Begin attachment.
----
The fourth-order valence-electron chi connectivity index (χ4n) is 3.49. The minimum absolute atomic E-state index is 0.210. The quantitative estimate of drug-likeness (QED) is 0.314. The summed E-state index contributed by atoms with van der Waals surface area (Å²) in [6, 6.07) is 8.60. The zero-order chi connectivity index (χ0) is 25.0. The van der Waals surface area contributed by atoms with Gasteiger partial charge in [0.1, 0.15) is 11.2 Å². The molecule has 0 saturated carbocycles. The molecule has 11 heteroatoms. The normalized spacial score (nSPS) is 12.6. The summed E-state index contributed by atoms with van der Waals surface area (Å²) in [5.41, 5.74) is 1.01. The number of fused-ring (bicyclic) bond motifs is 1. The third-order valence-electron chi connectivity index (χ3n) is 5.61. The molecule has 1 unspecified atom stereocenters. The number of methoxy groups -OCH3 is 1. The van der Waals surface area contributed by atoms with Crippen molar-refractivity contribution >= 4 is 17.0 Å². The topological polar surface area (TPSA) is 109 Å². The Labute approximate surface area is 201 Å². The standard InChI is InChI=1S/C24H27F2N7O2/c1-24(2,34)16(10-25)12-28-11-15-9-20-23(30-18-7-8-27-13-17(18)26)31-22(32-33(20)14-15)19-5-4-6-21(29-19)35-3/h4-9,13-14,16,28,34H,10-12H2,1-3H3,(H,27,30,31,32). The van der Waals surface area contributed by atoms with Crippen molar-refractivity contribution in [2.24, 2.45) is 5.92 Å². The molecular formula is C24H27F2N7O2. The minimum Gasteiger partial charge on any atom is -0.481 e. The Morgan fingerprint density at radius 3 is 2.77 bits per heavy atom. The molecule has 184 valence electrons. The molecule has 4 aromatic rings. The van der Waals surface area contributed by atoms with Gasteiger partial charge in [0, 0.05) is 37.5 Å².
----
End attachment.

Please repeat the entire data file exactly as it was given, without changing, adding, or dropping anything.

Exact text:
The fourth-order valence-electron chi connectivity index (χ4n) is 3.49. The minimum absolute atomic E-state index is 0.210. The quantitative estimate of drug-likeness (QED) is 0.314. The summed E-state index contributed by atoms with van der Waals surface area (Å²) in [6, 6.07) is 8.60. The zero-order chi connectivity index (χ0) is 25.0. The van der Waals surface area contributed by atoms with Gasteiger partial charge in [0.1, 0.15) is 11.2 Å². The molecule has 0 saturated carbocycles. The molecule has 11 heteroatoms. The normalized spacial score (nSPS) is 12.6. The summed E-state index contributed by atoms with van der Waals surface area (Å²) in [5.41, 5.74) is 1.01. The number of fused-ring (bicyclic) bond motifs is 1. The third-order valence-electron chi connectivity index (χ3n) is 5.61. The molecule has 1 unspecified atom stereocenters. The number of methoxy groups -OCH3 is 1. The van der Waals surface area contributed by atoms with Crippen molar-refractivity contribution >= 4 is 17.0 Å². The topological polar surface area (TPSA) is 109 Å². The Labute approximate surface area is 201 Å². The standard InChI is InChI=1S/C24H27F2N7O2/c1-24(2,34)16(10-25)12-28-11-15-9-20-23(30-18-7-8-27-13-17(18)26)31-22(32-33(20)14-15)19-5-4-6-21(29-19)35-3/h4-9,13-14,16,28,34H,10-12H2,1-3H3,(H,27,30,31,32). The van der Waals surface area contributed by atoms with Crippen molar-refractivity contribution in [2.24, 2.45) is 5.92 Å². The molecular formula is C24H27F2N7O2. The minimum Gasteiger partial charge on any atom is -0.481 e. The Morgan fingerprint density at radius 3 is 2.77 bits per heavy atom. The molecule has 184 valence electrons. The molecule has 4 aromatic rings. The van der Waals surface area contributed by atoms with Gasteiger partial charge in [0, 0.05) is 37.5 Å².